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Discussion Starter · #1 ·
I am trying to remove the passenger side front sensor on my 4wd 99 troop.
NO Way! I was under the truck trying everything and actually got my hand stuck trying to find any kind of access to get a wrench on the thing. I did hear someone say something about taking out the seat and pulling up the carpet and getting at it from above. Anyone done this????
ANY HELP appreciated!!
 

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I can only offer this:
When replacing all 4 of the O2 sensors on my 1997 Rodeo (and why, oh why, are there four of them!?!), if I had not had a 3-inch body lift, I would probably still be under there right now, several years later.

To say that the forward-most sensors are a 'tight fit' is a huge understatement!

Best of luck to you!

Cheers!
Smiley
 

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I recently did this on my '01 Trooper so assuming you have an automatic it should be the same.

The hard part for me was disconnecting the O2 sensor wiring connector from the harness.

I did this while servicing my transmission and I found that having the transmission cross member out gives better access. It allows you to reach up and forward from the rear (more clearance for your arm).

It's challenging to unplug the O2 sensor from the wiring harness but not too bad. You will probably scrape and bruise your arm and this is the only hard one to do but it took me about 15 or 20 minutes total having the cross member out. If you swear profusely while doing this task it does seem to help (helped me anyway).

Something to consider if you are still having trouble.
 

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Discussion Starter · #4 ·
Thanks for the replies.
I also was considering how i was gonna either reach in my right pocket with my left hand to get my phone or chew my right hand off as it was really stuck :oops:
The part I wanted to remove was the drive shaft for the front tranny- as I could spin it to help remove my hand - it was held on by a bunch of allens but I didn't know how involved it was to take off :?: Not so sure about the trans cross member - I can look when I go back under this weekend - although am now scared to cram my hand in any small holes!!
Anyone ever go from the top? that harness is WAY the heck up there!!
Thanks
 

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The tranny cross member is 8 bolts (four on each side). A very long flat blade screw driver will also help work that connector.

It isn't as bad as it looks but you definitely have to figure out something that works for you.

I had my arm stuck up there too but no *quite* as bad as you. The commend about chewing it off made me lol.

If you drop the cross member you can also lower the tranny a bit which helps even more.

If you do consider dropping the cross member get a trans filter and gaskets and kill two birds with one stone (do the trans service).
 

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Smiley said:
I can only offer this:
When replacing all 4 of the O2 sensors on my 1997 Rodeo (and why, oh why, are there four of them!?!), if I had not had a 3-inch body lift, I would probably still be under there right now, several years later.
OBD2 vehicles like your '97 Rodeo have a sensor before and after each catalytic converter. The sensor before the cat is used by the PCM to control the air/fuel mixture. The sensor after the cat is a reference cat that tells the PCM if your catalyst is functioning properly (by comparing the data from the sensor before the cat with the data from the sensor after the cat).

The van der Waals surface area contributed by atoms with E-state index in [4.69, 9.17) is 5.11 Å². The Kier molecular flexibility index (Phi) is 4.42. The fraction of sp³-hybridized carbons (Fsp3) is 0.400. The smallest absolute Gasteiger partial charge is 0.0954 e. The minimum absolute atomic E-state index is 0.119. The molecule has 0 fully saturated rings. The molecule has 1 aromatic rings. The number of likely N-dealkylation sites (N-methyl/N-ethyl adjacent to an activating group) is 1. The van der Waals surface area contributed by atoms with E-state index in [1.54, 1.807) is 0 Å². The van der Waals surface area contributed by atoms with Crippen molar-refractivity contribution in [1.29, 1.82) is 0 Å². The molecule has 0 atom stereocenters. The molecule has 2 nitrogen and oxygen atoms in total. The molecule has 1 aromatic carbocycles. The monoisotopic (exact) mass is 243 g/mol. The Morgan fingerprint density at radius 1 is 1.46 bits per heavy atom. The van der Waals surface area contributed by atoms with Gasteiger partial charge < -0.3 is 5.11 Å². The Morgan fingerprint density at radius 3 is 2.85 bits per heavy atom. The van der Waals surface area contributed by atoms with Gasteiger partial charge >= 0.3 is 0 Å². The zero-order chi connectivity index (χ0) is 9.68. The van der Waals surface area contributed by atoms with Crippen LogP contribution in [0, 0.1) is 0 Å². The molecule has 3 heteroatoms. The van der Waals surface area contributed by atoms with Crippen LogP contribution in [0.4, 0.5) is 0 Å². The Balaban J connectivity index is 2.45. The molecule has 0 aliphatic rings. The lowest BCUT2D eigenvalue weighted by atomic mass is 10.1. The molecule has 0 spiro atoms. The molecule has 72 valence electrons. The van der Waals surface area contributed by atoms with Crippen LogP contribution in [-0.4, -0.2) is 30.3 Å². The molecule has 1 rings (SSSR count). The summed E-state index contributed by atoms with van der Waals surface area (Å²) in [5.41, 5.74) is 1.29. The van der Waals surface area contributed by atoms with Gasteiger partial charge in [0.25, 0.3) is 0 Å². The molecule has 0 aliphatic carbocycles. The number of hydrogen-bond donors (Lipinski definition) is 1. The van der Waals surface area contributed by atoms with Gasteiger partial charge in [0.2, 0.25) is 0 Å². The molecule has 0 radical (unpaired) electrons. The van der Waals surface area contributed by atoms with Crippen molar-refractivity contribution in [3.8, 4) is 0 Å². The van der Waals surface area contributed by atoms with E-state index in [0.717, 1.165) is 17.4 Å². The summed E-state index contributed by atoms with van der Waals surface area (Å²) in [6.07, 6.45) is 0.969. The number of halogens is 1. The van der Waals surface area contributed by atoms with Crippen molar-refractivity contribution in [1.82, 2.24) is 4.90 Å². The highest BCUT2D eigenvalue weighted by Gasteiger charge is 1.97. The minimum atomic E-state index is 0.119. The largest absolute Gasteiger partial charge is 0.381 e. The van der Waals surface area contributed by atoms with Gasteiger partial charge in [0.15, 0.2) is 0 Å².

Generally speaking you don't need to replace the sensors after the cat unless you are getting a code saying the sensor is bad or the cat is malfunctioning (cheaper to replace the sensor before the cat).

At least on my '01 Trooper all four O2 sensor are the same part number which is nice. Often time the pre-cat sensors have a different part number than the post cat sensors.

Denso recommends replacing the sensors every 100K.
 

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Discussion Starter · #8 ·
I saw that tool but it looks easy to get to three of the four. My truck actually blew codes po137 bank 1 sensor 2 & po157 bank 2 sensor 2 which are both the rear ones. I had just passed the 90k mark so re-set the CEL and blew 0137 again on heavy highway acceleration. Thought I would go ahead with all four and start with the hardest which is bank 1 sensor 1 - didn't get under truck today but nay have another go tommorow -is changing all four a good idea or a waste of $ :?
 

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When you get codes from the rear ones it could be the sensors or it could be your cats are failing. Too bad I had four good but high mileage O2's that I threw out last week. I could have sent them to you for testing.

Denso recommends changing O2 sensors every 100K. The stock sensors are Denso and I would get the same if you change them. The best price I found was from Amazon.com when I bought mine.

If you want to change all four or even some it is your call but first you need to figure out if the sensors are bad or if your cats are bad.

I would suggest this... Pull the left front sensor and swap it with the left rear sensor and reset the codes. If your code moves to bank 2 sensor 1 then you have a bad sensor. If you get another Bank 2 Sensor 2 code then you have a bad cat. Once you figure that side out move the original Bank 2 sensor 1 over to Bank 2 Sensor 2 and do the same test.

You need to know if you have failing cats otherwise you are just throwing parts at it.

Make sure to put antisieze on the O2 sensor threads. The new Denso sensors come with it but add some to the threads for your swapping exercise and don't get any antisieze on the tip of the sensor.
 

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Discussion Starter · #10 ·
Those are great ideas - I had too many "honey do's" and Moms day to get anything done this weekend.
This morning I blew 6 codes :(
PO137 & PO137AD, PO157 & PO157AD
and the new one 1171 & 1171 AD - "fuel sys lean during acceleration" -
the reader also said the following " Severity unknown call 1-800-228-7667"
Anyone ever seen that? not even sure who the phone number goes to?